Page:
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I have been appointed the executrix of my father's estate, and I need to open an estate bank account in which to deposit funds from the sale of his house/other items and from which to pay estate-related expenses.

However, the estate is probated in Kentucky, and I live several hours away. My local bank where I have my personal accounts offers estate accounts, but only in my state and a neighboring one, not from Kentucky estates. I've tried a couple of online banks (Capital One and Ally, to be specific), but they don't offer estate accounts at all. My father had an account at a local bank in Kentucky, so I'd considered checking there, but they're a small bank and they don't offer remote deposit (so I'd need to mail in my endorsed checks, which I'd prefer not to do, if possible).

How can I find a bank in which to open an account? Should I keep trying FDIC-insured online banks, or is it unlikely I'm going to find one? Start calling other local banks? Cross-reference banks that exist in both my state and Kentucky?

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    "cross-reference banks that exist in both my state and Kentucky?*" - yes, this. – littleadv Nov 14 '14 at 18:37
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    Even if you find one that allows online deposit of checks, there still may be a relatively low restriction on how much the check can be for--that caught me out when I was dealing with my father's estate. – mkennedy Nov 14 '14 at 18:55
  • @littleadv: I might have found an option using the cross-reference. Will need to go to a branch to let them review my paperwork (and make sure my court order is sufficient for their records), but the rep I spoke with seemed to think it would work. Thanks! :) – Ennael Nov 14 '14 at 19:45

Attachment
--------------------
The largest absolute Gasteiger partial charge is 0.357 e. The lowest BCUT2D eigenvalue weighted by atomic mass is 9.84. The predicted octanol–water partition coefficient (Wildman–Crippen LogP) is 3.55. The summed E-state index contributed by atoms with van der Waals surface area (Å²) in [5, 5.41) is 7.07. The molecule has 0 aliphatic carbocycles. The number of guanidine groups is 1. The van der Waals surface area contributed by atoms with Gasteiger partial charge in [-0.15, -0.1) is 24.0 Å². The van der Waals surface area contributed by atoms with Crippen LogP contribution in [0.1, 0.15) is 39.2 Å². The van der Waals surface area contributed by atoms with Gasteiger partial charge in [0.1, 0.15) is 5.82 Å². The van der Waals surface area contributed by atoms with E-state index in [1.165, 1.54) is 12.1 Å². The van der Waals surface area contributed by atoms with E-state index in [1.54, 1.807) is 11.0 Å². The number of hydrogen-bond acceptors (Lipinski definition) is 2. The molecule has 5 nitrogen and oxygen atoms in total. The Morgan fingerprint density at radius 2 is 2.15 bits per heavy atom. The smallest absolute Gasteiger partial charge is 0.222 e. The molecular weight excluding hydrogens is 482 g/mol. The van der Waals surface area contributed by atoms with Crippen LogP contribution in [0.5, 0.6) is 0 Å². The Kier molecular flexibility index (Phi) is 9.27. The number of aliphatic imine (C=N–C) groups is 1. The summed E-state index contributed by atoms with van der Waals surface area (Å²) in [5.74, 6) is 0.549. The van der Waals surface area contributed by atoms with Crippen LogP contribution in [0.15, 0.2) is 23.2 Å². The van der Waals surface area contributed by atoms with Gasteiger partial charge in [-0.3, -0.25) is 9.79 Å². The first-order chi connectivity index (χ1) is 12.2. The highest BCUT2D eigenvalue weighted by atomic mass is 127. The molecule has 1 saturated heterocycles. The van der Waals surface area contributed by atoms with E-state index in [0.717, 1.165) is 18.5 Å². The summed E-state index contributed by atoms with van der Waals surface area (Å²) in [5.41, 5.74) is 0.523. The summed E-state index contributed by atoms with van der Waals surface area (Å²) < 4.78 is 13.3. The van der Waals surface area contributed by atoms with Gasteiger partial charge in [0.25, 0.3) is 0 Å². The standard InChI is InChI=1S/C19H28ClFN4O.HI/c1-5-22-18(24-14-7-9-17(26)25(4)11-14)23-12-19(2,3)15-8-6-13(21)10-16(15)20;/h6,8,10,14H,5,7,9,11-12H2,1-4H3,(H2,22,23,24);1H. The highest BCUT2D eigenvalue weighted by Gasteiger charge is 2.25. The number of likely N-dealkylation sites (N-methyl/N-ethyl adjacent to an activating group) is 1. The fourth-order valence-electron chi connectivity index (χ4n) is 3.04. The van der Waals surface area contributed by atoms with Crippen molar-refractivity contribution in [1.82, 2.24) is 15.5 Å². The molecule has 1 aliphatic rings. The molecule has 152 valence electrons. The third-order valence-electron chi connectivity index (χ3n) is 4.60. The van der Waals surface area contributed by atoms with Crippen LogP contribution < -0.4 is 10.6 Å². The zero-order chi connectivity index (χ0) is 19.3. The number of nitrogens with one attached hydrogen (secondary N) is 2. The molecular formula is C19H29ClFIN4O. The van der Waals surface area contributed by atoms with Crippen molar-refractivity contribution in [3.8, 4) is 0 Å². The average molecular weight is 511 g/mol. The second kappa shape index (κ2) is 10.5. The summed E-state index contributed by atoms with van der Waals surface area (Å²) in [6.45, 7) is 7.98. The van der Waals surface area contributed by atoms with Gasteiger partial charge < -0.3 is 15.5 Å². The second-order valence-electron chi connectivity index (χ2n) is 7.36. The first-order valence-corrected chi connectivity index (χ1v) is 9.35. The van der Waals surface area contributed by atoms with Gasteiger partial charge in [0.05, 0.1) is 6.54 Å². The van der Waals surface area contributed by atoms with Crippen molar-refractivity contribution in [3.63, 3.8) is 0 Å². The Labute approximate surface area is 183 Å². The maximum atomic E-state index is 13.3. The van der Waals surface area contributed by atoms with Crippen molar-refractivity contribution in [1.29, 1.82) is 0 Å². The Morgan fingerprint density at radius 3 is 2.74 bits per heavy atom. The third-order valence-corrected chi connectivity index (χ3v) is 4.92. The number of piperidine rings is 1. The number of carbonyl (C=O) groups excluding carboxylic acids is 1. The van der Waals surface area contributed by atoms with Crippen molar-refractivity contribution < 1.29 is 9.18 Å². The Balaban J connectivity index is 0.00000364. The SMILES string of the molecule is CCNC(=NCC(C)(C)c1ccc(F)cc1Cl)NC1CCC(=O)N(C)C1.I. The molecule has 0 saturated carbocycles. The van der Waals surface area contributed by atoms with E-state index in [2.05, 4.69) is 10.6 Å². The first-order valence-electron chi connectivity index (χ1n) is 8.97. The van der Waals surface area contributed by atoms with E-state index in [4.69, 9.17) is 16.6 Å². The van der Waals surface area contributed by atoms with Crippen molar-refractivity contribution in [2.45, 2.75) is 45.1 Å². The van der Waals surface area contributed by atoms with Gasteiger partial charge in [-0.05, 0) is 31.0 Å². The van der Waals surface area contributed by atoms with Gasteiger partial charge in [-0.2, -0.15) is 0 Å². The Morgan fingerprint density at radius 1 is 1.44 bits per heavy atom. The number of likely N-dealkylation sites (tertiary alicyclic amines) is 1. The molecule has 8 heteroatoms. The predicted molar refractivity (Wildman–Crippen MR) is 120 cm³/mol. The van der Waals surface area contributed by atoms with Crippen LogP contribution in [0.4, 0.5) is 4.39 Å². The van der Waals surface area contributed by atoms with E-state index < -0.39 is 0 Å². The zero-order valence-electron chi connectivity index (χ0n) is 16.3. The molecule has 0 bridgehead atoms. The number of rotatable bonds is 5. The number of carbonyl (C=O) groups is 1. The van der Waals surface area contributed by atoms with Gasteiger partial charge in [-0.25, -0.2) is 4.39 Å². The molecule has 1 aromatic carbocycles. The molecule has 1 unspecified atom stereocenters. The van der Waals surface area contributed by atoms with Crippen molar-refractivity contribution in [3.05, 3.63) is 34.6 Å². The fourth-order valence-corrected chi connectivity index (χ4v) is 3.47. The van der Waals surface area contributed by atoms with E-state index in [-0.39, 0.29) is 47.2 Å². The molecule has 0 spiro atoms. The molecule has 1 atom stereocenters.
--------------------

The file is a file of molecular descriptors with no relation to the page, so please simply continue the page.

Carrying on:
• @mkennedy: Yes, my local bank has these restrictions also, but was hoping an online-only bank would be more lenient (since there isn't a brick-and-mortar version to go to). I'll take reasonable driving distance as a close second, though. – Ennael Nov 14 '14 at 19:47
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When I was put in this position, I tried the bank that was in both my state and the probate state and was unsuccessful, thwarted by administration and paperwork related to where the death was and where I was. Best of luck if it works for you.

I was successful just using my local credit union. I'd suggest you look for a credit union near you and ask if they'll set up an estate account for you.

  • My personal bank that I mention in the question is a credit union, but there may be others in the area I haven't looked into yet. Thanks for the tip. – Ennael Nov 14 '14 at 19:42
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As recommended by littleadv, I searched online for lists of banks in both my state and the state where the will was probated. The first one I tried, PNC Bank, was a winner. They offered estate accounts, online banking, mobile deposit, and have local branches that are open on Saturday.

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I just went through this last month. The probate lawyer contacted the court and was told that the estate checking account could be opened at any bank that also has a presence in the state of the deceased. The concept is that the money then resides 'in the cloud' and is not strictly out-of-state. Good luck! Probate is the process of making simple tasks difficult and expensive.

  • What does this add beyond what the accepted answer offer. – JoeTaxpayer Aug 8 '17 at 21:28

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